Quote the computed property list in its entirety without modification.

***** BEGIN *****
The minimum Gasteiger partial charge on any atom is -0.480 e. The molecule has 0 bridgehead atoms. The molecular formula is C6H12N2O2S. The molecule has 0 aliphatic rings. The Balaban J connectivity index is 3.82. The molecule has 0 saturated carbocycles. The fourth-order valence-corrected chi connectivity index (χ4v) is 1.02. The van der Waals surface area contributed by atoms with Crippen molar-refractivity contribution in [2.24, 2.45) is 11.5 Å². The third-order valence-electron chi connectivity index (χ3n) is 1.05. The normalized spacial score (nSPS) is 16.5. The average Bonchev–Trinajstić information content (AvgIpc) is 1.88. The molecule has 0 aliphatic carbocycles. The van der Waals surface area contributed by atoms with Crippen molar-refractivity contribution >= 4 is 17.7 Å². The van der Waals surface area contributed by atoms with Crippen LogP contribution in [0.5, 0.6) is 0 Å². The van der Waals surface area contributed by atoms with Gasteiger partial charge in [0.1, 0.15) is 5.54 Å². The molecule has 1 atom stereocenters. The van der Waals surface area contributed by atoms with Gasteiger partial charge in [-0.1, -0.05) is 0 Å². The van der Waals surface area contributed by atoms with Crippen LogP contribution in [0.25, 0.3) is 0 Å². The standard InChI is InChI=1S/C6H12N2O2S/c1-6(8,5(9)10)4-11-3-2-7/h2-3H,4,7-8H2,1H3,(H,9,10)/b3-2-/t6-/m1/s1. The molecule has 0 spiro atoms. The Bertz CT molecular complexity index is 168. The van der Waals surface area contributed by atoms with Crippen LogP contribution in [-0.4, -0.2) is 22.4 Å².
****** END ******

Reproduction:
The minimum Gasteiger partial charge on any atom is -0.480 e. The molecule has 0 bridgehead atoms. The molecular formula is C6H12N2O2S. The molecule has 0 aliphatic rings. The Balaban J connectivity index is 3.82. The molecule has 0 saturated carbocycles. The fourth-order valence-corrected chi connectivity index (χ4v) is 1.02. The van der Waals surface area contributed by atoms with Crippen molar-refractivity contribution in [2.24, 2.45) is 11.5 Å². The third-order valence-electron chi connectivity index (χ3n) is 1.05. The normalized spacial score (nSPS) is 16.5. The average Bonchev–Trinajstić information content (AvgIpc) is 1.88. The molecule has 0 aliphatic carbocycles. The van der Waals surface area contributed by atoms with Crippen molar-refractivity contribution >= 4 is 17.7 Å². The van der Waals surface area contributed by atoms with Crippen LogP contribution in [0.5, 0.6) is 0 Å². The van der Waals surface area contributed by atoms with Gasteiger partial charge in [0.1, 0.15) is 5.54 Å². The molecule has 1 atom stereocenters. The van der Waals surface area contributed by atoms with Gasteiger partial charge in [-0.1, -0.05) is 0 Å². The van der Waals surface area contributed by atoms with Crippen LogP contribution in [0.25, 0.3) is 0 Å². The standard InChI is InChI=1S/C6H12N2O2S/c1-6(8,5(9)10)4-11-3-2-7/h2-3H,4,7-8H2,1H3,(H,9,10)/b3-2-/t6-/m1/s1. The molecule has 0 spiro atoms. The Bertz CT molecular complexity index is 168. The van der Waals surface area contributed by atoms with Crippen LogP contribution in [-0.4, -0.2) is 22.4 Å².